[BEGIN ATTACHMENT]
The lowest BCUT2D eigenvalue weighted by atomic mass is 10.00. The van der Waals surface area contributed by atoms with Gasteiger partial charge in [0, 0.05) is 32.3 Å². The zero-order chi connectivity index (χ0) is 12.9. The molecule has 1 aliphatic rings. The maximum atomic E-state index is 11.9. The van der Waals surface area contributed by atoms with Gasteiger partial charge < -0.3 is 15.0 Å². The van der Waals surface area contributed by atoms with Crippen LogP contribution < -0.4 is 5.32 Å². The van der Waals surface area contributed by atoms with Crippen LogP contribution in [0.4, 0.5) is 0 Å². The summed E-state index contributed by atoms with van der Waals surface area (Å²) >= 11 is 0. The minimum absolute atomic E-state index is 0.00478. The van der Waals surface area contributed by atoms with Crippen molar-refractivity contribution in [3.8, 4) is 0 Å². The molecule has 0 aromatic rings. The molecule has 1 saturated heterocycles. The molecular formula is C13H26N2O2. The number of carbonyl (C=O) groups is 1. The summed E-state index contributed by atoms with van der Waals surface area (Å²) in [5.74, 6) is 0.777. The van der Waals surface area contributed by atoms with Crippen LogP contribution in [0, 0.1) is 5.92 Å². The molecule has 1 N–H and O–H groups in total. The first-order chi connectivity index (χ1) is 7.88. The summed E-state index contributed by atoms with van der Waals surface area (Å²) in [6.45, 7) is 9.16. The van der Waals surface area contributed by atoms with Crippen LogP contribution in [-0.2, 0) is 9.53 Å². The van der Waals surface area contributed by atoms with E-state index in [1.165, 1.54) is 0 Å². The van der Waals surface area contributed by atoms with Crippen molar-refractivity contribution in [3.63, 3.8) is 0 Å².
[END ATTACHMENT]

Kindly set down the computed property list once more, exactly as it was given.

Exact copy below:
The lowest BCUT2D eigenvalue weighted by atomic mass is 10.00. The van der Waals surface area contributed by atoms with Gasteiger partial charge in [0, 0.05) is 32.3 Å². The zero-order chi connectivity index (χ0) is 12.9. The molecule has 1 aliphatic rings. The maximum atomic E-state index is 11.9. The van der Waals surface area contributed by atoms with Gasteiger partial charge < -0.3 is 15.0 Å². The van der Waals surface area contributed by atoms with Crippen LogP contribution < -0.4 is 5.32 Å². The van der Waals surface area contributed by atoms with Crippen LogP contribution in [0.4, 0.5) is 0 Å². The summed E-state index contributed by atoms with van der Waals surface area (Å²) >= 11 is 0. The minimum absolute atomic E-state index is 0.00478. The van der Waals surface area contributed by atoms with Crippen molar-refractivity contribution in [3.8, 4) is 0 Å². The molecule has 0 aromatic rings. The molecule has 1 saturated heterocycles. The molecular formula is C13H26N2O2. The number of carbonyl (C=O) groups is 1. The summed E-state index contributed by atoms with van der Waals surface area (Å²) in [5.74, 6) is 0.777. The van der Waals surface area contributed by atoms with Crippen LogP contribution in [0, 0.1) is 5.92 Å². The molecule has 1 N–H and O–H groups in total. The first-order chi connectivity index (χ1) is 7.88. The summed E-state index contributed by atoms with van der Waals surface area (Å²) in [6.45, 7) is 9.16. The van der Waals surface area contributed by atoms with Crippen LogP contribution in [-0.2, 0) is 9.53 Å². The van der Waals surface area contributed by atoms with E-state index in [1.165, 1.54) is 0 Å². The van der Waals surface area contributed by atoms with Crippen molar-refractivity contribution in [3.63, 3.8) is 0 Å².